Since the U.N. wasn’t about to approve their regime change operation, the Libya liberators bombed the country’s air force and then its armored vehicles in the name of protecting civilians. France got so caught in the excitement of protecting civilians, that it began airdropping assault rifles, RPGs and anti-tank missiles, despite the arms embargo. When asked about it, their spokesman explained that the French government was just helping civilians protect themselves. And an anti-tank missile certainly packs a lot of protection.

About the Author: Daniel Greenfield is an Israeli born blogger and columnist, and a Shillman Fellow at the David Horowitz Freedom Center. His work covers American, European and Israeli politics as well as the War on Terror. His writing can be found at http://sultanknish.blogspot.com/. The views expressed in this blog are solely those of the author and do not represent the views of The Jewish Press.


If you don't see your comment after publishing it, refresh the page.

Our comments section is intended for meaningful responses and debates in a civilized manner. We ask that you respect the fact that we are a religious Jewish website and avoid inappropriate language at all cost.

If you promote any foreign religions, gods or messiahs, lies about Israel, anti-Semitism, or advocate violence (except against terrorists), your permission to comment may be revoked.

No Responses to “One Hundred Wars”

Comments are closed.

SocialTwist Tell-a-Friend

Current Top Story
Candy-laden bulletin board greets children on their first day of school in the lobby of an Efrat apartment building. Sept. 1, 2014.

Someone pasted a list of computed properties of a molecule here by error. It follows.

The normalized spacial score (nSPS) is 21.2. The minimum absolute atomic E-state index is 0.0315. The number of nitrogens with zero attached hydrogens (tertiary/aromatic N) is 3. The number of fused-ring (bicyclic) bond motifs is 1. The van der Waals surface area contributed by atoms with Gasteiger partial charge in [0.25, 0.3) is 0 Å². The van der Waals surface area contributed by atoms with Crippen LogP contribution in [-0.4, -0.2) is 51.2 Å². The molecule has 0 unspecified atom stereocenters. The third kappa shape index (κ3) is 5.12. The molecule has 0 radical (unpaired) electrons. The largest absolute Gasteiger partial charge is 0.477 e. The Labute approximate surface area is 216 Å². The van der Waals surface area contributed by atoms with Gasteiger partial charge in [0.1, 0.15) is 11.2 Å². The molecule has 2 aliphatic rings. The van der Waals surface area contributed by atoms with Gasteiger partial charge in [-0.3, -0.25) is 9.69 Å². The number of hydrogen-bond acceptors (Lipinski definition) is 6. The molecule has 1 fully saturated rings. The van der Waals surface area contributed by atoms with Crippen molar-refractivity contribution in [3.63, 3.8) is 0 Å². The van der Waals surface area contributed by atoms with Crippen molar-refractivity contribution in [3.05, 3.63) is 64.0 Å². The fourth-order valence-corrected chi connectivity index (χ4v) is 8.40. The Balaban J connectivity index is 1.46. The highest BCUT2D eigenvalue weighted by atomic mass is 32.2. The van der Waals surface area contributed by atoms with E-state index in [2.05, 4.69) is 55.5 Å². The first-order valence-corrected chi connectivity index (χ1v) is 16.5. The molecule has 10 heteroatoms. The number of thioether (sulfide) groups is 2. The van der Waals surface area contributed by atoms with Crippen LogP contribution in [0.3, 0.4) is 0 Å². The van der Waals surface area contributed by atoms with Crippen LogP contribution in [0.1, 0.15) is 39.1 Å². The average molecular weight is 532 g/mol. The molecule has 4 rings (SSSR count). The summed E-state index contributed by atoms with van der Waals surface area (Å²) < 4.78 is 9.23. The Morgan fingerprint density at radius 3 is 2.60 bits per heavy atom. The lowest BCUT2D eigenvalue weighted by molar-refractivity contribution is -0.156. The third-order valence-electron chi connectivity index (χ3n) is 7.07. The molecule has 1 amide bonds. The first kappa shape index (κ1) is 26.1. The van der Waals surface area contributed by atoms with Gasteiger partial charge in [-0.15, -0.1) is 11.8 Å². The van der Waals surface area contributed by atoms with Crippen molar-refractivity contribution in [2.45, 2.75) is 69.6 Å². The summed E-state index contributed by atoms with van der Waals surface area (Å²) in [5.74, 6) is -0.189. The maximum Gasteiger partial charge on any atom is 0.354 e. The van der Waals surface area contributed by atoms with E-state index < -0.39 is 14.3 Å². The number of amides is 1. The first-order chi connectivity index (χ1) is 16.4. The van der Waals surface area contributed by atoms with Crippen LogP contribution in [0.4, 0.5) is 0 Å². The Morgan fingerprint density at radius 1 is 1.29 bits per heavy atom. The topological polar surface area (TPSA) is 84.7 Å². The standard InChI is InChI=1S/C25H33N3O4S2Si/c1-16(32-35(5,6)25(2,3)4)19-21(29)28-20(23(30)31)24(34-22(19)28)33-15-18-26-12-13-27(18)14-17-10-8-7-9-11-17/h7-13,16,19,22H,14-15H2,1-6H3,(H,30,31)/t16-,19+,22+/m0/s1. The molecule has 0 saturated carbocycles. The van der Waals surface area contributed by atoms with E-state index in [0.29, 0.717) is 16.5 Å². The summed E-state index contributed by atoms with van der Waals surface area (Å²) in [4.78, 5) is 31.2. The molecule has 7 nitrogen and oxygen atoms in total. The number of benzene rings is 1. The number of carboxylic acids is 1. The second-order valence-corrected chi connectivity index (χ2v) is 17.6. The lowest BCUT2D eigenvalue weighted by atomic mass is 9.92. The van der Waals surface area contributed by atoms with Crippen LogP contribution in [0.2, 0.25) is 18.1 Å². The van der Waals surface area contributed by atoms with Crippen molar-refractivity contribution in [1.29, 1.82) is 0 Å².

The message reads:
"To our dear children ... may it be a year of fun and happiness in your studies." 
Did You Know September 1 is an Israeli National Holiday?
Latest Indepth Stories
0.5-Shekel-hatasham-RJP

The War projects to lower Israel’s 2014 GDP 0.5% but will have little influence on foreign investors

The_United_Nations_Building

It is in the nature of the Nations of the World to be hostile towards the Jewish People.

champions

Hamas and Islamic Jihad are actually fighting to “liberate Jerusalem and all Palestine.”

IDF Chief of Staff Benny Gantz reviewing maps on the Golan Heights.

The bad news is that ISIS and Al Qaeda are on the Syrian Golan. The good news is that every terrorist in Syria is killing each other.

The congregants, Ethiopians spanning generations, were beaming with joy and pride.

The withdrawal from the Gaza Strip nine years ago did not enhance Israel’s security.

How does a soldier from a religious home fall in love with a soldier from a non- religious kibbutz?

In 19th century entire ancient Jewish communities fled Palestine to escape brutal Muslim authorities

Responsibility lies with both the UN and Hamas, and better commitments should have been demanded from both parties in the ceasefire.

But the world is forever challenging our Jewish principle and our practices.

If this is how we play the game, we will lose. By that I mean we will lose everything.

Reportedly, Egypt, Saudi Arabia, and the United Arab Emirates have formed a bloc that seeks to counter Islamist influence in the Middle East.

One wonders how the IDF could be expected to so quickly determine the facts.

While there is no formula that will work for everyone, there are some strategies that if followed carefully and consistently can help our children – and us – gain the most from the upcoming school year.

More Articles from Daniel Greenfield
467976-b437d904-1dd3-11e4-96c6-79c9953f9ece

Dead Yazidi children won’t inspire any protests or much in the way of outrage.

UNRWA Rocket Logo

It’s because in Gaza, Hamas and the UNRWA are the same thing.

Obama went to begin the Arab Spring in Egypt which is still his target; Israel is just the lever.

It is not Cain’s fault that he kills. It is Abel’s fault that he builds.

No matter what the PLO did, you blamed Israel. Like you blamed America, no matter what the Viet Cong did.

Passover is a road that we still travel, a long journey from slavery to freedom.

We’ve become very good at symptom management and at not thinking about the underlying problem.

Printed from: http://www.jewishpress.com/indepth/columns/daniel-greenfield/one-hundred-wars/2013/01/16/

Scan this QR code to visit this page online: